The bombings left Turkey in a state of shock, leaving the country more polarized than ever. 

So, now, what is in store for next week?

Since the summer, most polls have predicted more-or-less the same results as the June 7 elections, with it most likely leaving the AKP, and the other parties, in a similar dilemma. Nevertheless, here are my impressions of the election campaign and what we might learn from the last few months:

1. For the current election, despite still clearly in control of the party, Erdogan has learned that the electorate has become tired of his polarizing politics, and thus took a step back in attempt to look more "presidential." However, the problem is that without Erdogan, it seems Davutoglu is not the best candidate to energize the masses, and he seems to have better luck in his normal role as a professor in the classroom, or a politician working behind the scenes. In fact, in a recent poll, when asked which leader do you think is most successful, Davutoglu got a measly 4%, with Erdogan getting the highest, with his numbers showing a decline as well.



2. Lately, Davutoglu also seems to be taking the route of polarizing politics, which certainly will not bring new votes in-especially the Kurdish voters who flocked in masses to the HDP. First, he showed a great amount of insensitivity towards the victims and families of the Ankara bombing, stating just over a week after the bombings that the AKP had seen a surge in the polls following the attack.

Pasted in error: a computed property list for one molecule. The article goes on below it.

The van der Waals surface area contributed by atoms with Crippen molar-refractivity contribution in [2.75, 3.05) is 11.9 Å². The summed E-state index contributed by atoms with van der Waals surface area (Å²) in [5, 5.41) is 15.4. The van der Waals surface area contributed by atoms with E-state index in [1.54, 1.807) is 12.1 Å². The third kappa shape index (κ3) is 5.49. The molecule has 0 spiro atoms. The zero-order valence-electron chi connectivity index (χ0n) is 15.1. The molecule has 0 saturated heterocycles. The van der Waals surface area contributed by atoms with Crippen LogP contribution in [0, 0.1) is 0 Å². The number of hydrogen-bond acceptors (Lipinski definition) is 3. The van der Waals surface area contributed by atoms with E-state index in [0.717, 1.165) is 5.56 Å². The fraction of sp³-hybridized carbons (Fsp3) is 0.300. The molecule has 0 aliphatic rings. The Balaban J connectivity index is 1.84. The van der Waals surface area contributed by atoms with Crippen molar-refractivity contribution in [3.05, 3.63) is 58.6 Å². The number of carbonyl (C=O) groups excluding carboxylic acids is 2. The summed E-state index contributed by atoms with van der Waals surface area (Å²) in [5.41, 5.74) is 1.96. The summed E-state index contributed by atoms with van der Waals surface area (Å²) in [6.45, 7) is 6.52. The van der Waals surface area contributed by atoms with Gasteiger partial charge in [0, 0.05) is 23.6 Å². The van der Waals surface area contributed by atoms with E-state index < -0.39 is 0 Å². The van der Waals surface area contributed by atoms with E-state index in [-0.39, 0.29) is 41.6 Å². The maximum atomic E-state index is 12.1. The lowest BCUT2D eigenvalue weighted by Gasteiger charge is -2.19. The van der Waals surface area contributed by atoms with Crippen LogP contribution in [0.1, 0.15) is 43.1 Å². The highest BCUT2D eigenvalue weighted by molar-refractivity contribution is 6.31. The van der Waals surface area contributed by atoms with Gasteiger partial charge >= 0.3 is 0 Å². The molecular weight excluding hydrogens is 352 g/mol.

If this was not enough, Davutoglu also recently commented that if the AKP is unseated, the Southeastern Kurdish regions could see the return of "white Toros" brand cars back on the streets. This has been interpreted by many as a threat since that automobile model was notorious in the 1990s of being used by gangs believed to be undercover security forces, who caused havoc on the civilian population, while whisking away people, often never to be seen again. Whether a threat or not, just the mention of it brings back dark memories for many Kurds. 

3. For the reasons stated above, it seems hard to imagine that the AKP will gain votes, with common sense pointing to it actually losing support. However, if it does gain votes, this will be attributed to the fact that many Turkish people simply see that stability trumps the chaos experienced in the last few months, and will not be attributed to Davutoglu's campaign.

4. Over the last few violent months, the opposition CHP leader, Kemal Kilicdaroglu, has emerged as an experienced politician, showing a great amount of leadership. With the mounting attacks and deaths of the Turkish security forces on the one hand, and the attacks on Turkey's Kurdish population on the other, Kilicdaroglu has served as an important stabilizing factor, trying his best to keep Turkey from going completely off the rails. This fact alone could bring new votes to the CHP, and has created a since of momentum, which could attract some young voters back who voted for HDP in the last round. However, the party still needs to take serious steps at implementing reforms if it wishes to become a party that is able one day to surpass 30% of the overall vote (having consolidated CHP support at around 25%). Of course, a young dynamic leader would be the way to start this. However, that is easier said than done.